Book salutes couple’s ‘thoroughly modern’ design legacy

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Architects Malcolm Moir and Heather Sutherland at the races, c. 1939.

THE house at 43 Melbourne Avenue, Forrest, is regarded (by the Australian Institute of Architects) as one of Canberra’s best examples of inter-war functionalist architecture.

And Peter Freeman agrees. 

The former Canberra architect and author recently finished writing the book “Thoroughly Modern: Moir + Sutherland Architects”, which details the life and stories of architects Malcolm Moir, the man behind 43 Melbourne Avenue, and his second wife Heather Sutherland. 

While Peter, 78, of Moruya, suggests 43 Melbourne Avenue is the best of the remnant-style buildings in Canberra, he can’t look past Tregear House, a “remarkable” building that Malcolm designed in 1939 in Forrest.

Demolished in 1993, Peter says it was an extraordinary building with low brick and concrete – “very dynamic”. 

The title reads “Design for Proposed House, Red Hill, Canberra, Federal Capital Territory”. Heather Sutherland designed “The Spinny”, and the watercolour was by John Athelstan Victor Nisbet, an accomplished architect and water colourist, 1936. Image: courtesy of CDHS

A notable building by Heather was a house in Red Hill, known as “The Spinny” – it’s since been demolished, Peter says.

“The other one that she did, which has stayed intact, and was done with Malcolm’s help and other colleagues was called the Sutherland Apartments in Canberra Avenue, and that was designed primarily by Heather,” he says. A lot of Heather and Malcolm’s designs have since been demolished, and there was a time when Peter’s book – or the information in it – was at risk of being lost, too.

If it wasn’t for Angus (Malcolm and Heather’s only child), one of his mates and a ute, all the sketches and documentation of Malcolm and Heather’s work would have ended up in the tip. 

It was 1974, Malcolm had died a few years earlier and Heather was killed in a “tragic crash” in 1953 when a truck, coming from the Canberra Brickworks, hit her car on Adelaide Avenue.

Still around, Angus stayed working at the family practice even though a Melbourne-based firm had taken over. 

“Angus heard that the new owners were going to move all those ‘odd drawings and stuff’ and put them in the tip,” Peter says. 

The Moir house living room… in the inter-war functionalist architectural style with joinery by the cabinet-maker Karl Schreiner. Photo: Peter Freeman, 1998

“So Angus and his mate got a ute, filled the back of it with all these drawings and took them to the National Library.”

The documents turned out to be Peter’s starting base for the book, but says it took him and wife Tanny more than a year to catalogue everything. 

It became the foundation for the book, which will be published in March.  “Thoroughly Modern: Moir + Sutherland Architects” tells the story of two architects who were part of a group of people taking on a modernist approach to architecture.

“Malcolm and his partner in life and practice, Heather, were at the forefront of this push as designers of a singularly coherent collection of residential and commercial buildings, spread throughout the fledgling city,” Peter says.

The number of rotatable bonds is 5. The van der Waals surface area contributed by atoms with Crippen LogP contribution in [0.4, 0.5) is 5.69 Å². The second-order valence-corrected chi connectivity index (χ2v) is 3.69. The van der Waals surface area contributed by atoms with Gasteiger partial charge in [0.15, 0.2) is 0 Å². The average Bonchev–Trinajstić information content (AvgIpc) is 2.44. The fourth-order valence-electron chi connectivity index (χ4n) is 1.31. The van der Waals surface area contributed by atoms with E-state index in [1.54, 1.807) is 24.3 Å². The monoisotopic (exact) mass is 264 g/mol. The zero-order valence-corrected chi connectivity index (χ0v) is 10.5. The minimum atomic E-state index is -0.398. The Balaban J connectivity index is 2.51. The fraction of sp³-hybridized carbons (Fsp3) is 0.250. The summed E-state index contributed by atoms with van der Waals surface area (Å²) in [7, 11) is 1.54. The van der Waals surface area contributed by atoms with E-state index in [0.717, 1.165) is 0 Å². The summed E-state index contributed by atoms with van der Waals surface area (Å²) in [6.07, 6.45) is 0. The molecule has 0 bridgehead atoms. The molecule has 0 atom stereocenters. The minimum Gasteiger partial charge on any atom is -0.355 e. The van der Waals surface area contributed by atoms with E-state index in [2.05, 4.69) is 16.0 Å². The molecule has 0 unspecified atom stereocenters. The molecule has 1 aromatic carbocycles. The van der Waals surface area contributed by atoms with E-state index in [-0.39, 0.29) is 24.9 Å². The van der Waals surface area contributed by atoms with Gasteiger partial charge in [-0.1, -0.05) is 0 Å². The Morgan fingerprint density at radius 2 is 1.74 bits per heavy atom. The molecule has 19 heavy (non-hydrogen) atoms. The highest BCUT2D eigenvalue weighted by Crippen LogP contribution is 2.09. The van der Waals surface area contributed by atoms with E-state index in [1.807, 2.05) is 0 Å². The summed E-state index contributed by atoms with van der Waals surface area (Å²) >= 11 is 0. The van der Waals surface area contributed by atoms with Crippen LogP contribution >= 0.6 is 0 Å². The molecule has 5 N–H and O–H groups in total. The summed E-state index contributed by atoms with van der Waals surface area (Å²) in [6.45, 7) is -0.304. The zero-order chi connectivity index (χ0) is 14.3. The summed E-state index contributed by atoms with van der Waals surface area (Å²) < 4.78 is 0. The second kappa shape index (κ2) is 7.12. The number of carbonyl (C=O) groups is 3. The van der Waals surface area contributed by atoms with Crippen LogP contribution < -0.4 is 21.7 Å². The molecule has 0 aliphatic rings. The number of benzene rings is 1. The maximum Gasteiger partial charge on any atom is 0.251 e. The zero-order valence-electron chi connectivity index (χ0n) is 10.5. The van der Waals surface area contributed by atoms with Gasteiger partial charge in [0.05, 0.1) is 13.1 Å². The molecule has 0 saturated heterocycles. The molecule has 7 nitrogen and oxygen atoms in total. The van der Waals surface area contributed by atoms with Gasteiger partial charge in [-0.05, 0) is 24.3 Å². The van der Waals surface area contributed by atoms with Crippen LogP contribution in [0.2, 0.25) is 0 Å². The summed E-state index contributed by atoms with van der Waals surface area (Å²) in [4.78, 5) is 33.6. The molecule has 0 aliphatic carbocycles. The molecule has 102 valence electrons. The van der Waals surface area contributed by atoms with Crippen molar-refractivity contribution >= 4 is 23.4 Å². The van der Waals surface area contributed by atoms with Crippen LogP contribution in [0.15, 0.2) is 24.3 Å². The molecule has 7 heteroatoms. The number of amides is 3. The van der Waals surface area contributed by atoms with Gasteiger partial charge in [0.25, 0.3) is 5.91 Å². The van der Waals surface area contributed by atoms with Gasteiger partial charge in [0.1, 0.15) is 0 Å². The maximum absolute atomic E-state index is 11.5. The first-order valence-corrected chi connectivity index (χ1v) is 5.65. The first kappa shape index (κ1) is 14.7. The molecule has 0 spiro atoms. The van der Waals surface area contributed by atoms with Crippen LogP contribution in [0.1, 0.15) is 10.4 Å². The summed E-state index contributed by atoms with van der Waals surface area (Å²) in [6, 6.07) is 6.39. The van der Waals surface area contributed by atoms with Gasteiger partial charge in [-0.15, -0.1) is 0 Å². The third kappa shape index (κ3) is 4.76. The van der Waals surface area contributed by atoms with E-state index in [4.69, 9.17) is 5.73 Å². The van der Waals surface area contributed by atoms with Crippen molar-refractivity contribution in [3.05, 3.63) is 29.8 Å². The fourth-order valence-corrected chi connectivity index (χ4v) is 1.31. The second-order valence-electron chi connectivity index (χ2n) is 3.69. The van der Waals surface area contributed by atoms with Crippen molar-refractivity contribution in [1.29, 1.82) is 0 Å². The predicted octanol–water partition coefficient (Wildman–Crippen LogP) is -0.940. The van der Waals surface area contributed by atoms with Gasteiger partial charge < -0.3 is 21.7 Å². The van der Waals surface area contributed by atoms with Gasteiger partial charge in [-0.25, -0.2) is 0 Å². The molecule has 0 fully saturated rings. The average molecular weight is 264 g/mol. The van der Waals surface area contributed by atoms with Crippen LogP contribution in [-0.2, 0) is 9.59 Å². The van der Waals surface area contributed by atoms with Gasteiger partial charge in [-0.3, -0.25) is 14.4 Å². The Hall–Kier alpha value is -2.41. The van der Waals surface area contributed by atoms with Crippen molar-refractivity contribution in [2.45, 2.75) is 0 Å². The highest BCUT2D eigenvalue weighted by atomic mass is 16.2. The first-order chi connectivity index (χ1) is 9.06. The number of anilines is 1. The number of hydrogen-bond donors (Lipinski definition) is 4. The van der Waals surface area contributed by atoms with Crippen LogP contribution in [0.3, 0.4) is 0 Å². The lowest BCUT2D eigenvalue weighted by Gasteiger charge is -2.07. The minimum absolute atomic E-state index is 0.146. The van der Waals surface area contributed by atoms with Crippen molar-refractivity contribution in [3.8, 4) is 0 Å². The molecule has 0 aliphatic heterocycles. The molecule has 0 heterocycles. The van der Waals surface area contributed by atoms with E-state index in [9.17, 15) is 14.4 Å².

According to Peter, the “richly illustrated” narrative traces the evolution of Malcolm and Heather’s architecture, some of the earliest examples of modernism built in Australia. 

The book also reveals some historic quirks, such as the time Malcolm and Heather met Marion Mahony Griffin – the woman who shaped Canberra. 

The Moir residence at 43 Melbourne Avenue, Forrest, just after completion… “This house and the Civic Theatre, these are the buildings that Walter would have liked,” said Marion Mahony Griffin. Photo: Malcolm Moir, 1936

Following the death of husband Walter Burley Griffin in 1937, Marion returned to Canberra at a time when it was beginning to develop from the plans that she and Walter had designed for it more than two decades earlier, Peter says. 

“There were only two buildings she found noteworthy,” he says.

“[Marion decided to go and look at 43 Melbourne Avenue] and was standing in the garden and Malcolm and Heather both came out and said: ‘Can we help you?’

“Marion said: ‘Yes, you can. I don’t know who designed this house, but I have to say that this house and the Civic Theatre, these are the buildings that Walter would have liked and they’re the only two buildings that he would have liked’.”

Pre-order “Thoroughly Modern: Moir + Sutherland Architects” ($75) via uropublications.com

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Danielle Nohra
Danielle Nohra is the assistant editor of "CityNews".

2 COMMENTS

  1. Thanks to Peter Freeman and Danielle for highlighting the encounter with Marion Mahony Griffin in 1937. It had been her first return to Canberra since being present at the opening of (Old) Parliament House in 1927 (with Walter).

    It’s Marion’s 150th birthday on 14 February and will be an opportunity to acknowledge her as an artist and architect, as Walter’s partner and as one of the founding designers of Canberra – the nation’s capital in the nation’s interest.

  2. Great that this encounter has been recalled. Funny to think of Marion standing outside the house and passing her verdict on it.
    I wonder if there is any more they can add to the story?

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